Are we ready for virtual showrooming? HoloLens fails to give a good answer

Here we’ve got another nice example of a promising technology that has to overcome several big obstacles. The user experience is far from perfect, and on this specific scenario -showrooming- it fails when what you actually want is touching something physical.

But as with many HoloLens demos, objects are coherent only at a very specific distance and angle. The very thing you want to do with the showroom model — walk up close and get a sense of its scale — chops it into pieces or makes it disappear altogether. The headset’s lenses are easy to adjust, they’re just incredibly unforgiving. I couldn’t quite find a fit that didn’t have me craning my neck to see a whole object, even if it was a Volvo logo the size of a dinner plate. Maintaining the showroom’s illusion requires unflagging concentration.

I’m affraid we still are too attached to actually feeling something in our hands or on our bodies to get a glimpse of the real sense of the product. Hololens seems nice as an expensive toy, but nothing else at the moment.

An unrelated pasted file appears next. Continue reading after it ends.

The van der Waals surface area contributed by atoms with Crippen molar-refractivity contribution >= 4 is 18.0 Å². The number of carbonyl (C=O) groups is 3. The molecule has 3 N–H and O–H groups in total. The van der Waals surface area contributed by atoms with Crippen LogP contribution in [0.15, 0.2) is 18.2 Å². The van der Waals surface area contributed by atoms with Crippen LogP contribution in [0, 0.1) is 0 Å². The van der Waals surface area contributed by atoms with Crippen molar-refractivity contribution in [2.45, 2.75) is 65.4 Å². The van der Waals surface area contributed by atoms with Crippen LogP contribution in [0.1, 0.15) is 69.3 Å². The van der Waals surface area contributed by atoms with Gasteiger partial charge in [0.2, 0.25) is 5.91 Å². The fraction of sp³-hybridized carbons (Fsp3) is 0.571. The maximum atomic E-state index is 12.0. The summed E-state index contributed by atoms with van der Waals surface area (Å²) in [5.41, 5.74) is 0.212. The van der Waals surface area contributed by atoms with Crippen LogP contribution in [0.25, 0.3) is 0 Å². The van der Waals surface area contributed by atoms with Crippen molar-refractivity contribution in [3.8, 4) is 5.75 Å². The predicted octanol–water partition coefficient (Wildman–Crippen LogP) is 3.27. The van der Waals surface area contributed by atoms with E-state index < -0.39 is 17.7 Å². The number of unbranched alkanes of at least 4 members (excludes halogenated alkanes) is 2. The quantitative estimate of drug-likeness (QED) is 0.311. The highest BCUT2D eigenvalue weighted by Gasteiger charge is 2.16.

I really don’t see this escaping from the gaming and certain design scenarios.

Source: Microsoft and Volvo’s new HoloLens showroom is fascinating and frustrating | The Verge

Google Maps is at last useful offline: Goodbye, TomTom


It was weird. Google Maps provided a great turn-by-turn navigation and search, but only if you were online. There were some methods to use it offline, but they were not really convenient, and it seems we’ve got finally what we needed:

Now you can download an area of the world to your phone, and the next time you find there’s no connectivity—whether it’s a country road or an underground parking garage—Google Maps will continue to work seamlessly

That’s a big win for users, and a big problem for companies that provided offline navigation apps on phones or dedicated GPS devices. TomTom, I’m looking at you.

Source: Google Lat Long: Navigate and search the real world … online or off